Senior Hill scoring at pace to be Oakland Mills' best

January 03, 1995|By Rick Belz | Rick Belz,Sun Staff Writer

Before he's finished, soft-spoken Mike Hill likely will end up as Oakland Mills' top career scorer.

And if anyone is going to break Barry Young's single-game county scoring record of 51 points, it most likely will be Hill.

Through Christmas, the 6-foot-3, 190-pound senior scoring machine was averaging 23.0 points and 8.0 rebounds. He averaged 21.5 points last season and 19.0 as a sophomore.

"He's equally comfortable at the post or the perimeter," Oakland Mills coach Dave Appleby said. "He's a quick leaper, a good second-effort leaper."

Hill, a smooth three-point shooter, sank six of them against Thomas Johnson in a 95-91 overtime loss in the season opener, when he scored 39 points, a school record.

Hill came back with 36 points in a victory over Loyola.

"He's devoted to the game and has an outstanding work ethic at practice and during the off-season," said Appleby, whose teams is off to a 7-1 start, including a 95-91 win over Thomas Johnson. "He has prepared himself to succeed by playing a lot and lifting weights."

Hill thinks his best all-around game was a 27-point, 16-rebound effort against Aberdeen.

Hill's best position probably is shooting guard, but throughout his career he always has been one of the biggest, strongest players on his team and always has had to play inside.

He's playing power forward right now, but may switch back to small forward later this season.

In college, he almost certainly will play shooting guard.

Hill has 833 career points, just 177 behind Oakland Mills' career record holder Coleman Scott.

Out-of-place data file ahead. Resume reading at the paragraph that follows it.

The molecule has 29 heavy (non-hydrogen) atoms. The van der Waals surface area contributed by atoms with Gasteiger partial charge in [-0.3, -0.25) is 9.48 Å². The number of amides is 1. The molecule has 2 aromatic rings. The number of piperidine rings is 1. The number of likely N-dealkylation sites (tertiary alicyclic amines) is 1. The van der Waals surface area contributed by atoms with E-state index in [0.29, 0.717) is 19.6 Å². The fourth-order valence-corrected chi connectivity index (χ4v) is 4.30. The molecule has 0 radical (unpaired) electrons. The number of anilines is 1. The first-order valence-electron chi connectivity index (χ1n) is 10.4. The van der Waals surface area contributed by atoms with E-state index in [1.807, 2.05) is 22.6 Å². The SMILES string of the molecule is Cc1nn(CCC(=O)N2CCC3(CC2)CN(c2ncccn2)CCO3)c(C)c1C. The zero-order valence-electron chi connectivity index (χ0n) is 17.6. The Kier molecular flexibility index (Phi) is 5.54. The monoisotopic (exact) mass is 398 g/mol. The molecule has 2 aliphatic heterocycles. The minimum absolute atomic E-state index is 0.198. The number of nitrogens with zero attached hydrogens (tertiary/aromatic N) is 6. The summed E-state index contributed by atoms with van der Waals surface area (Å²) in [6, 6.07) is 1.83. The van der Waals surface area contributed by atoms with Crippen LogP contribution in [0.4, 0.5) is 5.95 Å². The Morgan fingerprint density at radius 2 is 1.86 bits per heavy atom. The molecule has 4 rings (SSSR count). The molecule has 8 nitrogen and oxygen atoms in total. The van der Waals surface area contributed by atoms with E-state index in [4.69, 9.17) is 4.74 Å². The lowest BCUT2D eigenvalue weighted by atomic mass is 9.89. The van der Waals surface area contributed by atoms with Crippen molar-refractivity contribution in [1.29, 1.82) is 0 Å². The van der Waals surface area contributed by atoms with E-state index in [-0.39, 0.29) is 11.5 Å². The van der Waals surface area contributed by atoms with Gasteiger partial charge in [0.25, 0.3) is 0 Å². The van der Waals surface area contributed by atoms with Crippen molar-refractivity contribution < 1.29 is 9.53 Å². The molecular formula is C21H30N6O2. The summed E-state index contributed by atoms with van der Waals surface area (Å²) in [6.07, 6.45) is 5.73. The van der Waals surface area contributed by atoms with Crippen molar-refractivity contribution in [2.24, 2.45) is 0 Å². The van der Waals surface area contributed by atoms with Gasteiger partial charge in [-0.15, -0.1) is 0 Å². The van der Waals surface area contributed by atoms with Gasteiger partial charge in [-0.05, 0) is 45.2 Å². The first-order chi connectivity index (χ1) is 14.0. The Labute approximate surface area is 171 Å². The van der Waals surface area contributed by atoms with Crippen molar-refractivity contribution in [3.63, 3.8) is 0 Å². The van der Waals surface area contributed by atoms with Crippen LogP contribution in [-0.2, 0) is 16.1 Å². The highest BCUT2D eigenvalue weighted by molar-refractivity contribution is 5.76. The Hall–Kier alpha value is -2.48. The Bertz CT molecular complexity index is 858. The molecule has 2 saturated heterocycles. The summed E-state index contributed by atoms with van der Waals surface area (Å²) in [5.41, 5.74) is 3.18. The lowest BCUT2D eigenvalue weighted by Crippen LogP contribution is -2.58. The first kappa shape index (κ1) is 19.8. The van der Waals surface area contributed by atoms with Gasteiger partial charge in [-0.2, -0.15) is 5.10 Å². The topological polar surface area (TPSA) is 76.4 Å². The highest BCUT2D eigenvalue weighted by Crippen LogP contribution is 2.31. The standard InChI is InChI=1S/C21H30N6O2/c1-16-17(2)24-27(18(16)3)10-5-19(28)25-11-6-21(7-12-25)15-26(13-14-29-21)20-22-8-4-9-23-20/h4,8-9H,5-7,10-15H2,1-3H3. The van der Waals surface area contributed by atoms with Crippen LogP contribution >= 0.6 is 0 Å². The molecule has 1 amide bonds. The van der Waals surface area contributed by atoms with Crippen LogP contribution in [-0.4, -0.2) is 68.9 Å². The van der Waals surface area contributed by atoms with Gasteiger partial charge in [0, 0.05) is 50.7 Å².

Hill has wanted to play for Oakland Mills since he was a small child and idolized his neighbor, Joe Lewis, now an assistant coach with Oakland Mills. Lewis graduated in 1986 and was an All-County player.

"I was 11 years older, but everywhere I went he went," Lewis said. "In four years he never missed one of my high school games. In ninth grade, Hill started playing on the same summer league team with Lewis and still does.

"He's played against a lot of good county players -- Quinton Burton, Steve Key, Barry Young, Ray Peele, Woody Nicholson," Lewis said. "He played against Keith Booth and it was a pretty good battle."

Hill averaged 21.5 points and 4.0 rebounds last season, when the Scorpions were 5-15.

But Oakland Mills has a proud basketball tradition, having won one state title, four regional titles and six county titles in the past 11 seasons.

And Hill is hoping that the team lives up to its tradition for his senior year.

The transfers of junior guard Irving Conwell from Hammond and sophomore guard Fardan Carter from Mount St. Joseph offer the promise that Oakland Mills can regain the county championship.

Conwell and Hill have twice teamed up to score more than 70 points in a game -- a feat so rare that neither Appleby nor Lewis can remember the last time it was accomplished in the county.

"Irving makes Mike better because he has equal ability, knows the game and pushes him," Lewis said. "They play at a higher level."

Conwell scored 32 in the Thomas Johnson game and 36 against Loyola.

"I'm more vocal and Mike's a quiet type," Conwell said. "You never know what he's thinking, and he always has that same face. He's always focused."

Said Hill: "Irving makes the team much better and Fardan is a big help, too."

Hill is looking to attend Shepherd College or Coppin State next season, and had a 3.4 grade-point average the last grade period. But his college board scores are not back.

"Our junior varsity coach [Ciarin Lesikar] has helped me a lot with my schoolwork," said Hill, who was the second-leading scorer in the Watkins Mill Summer League, where Oakland Mills lost to Bullis Prep in the championship game.

"Michael is turning into a well-rounded success story," Appleby said.

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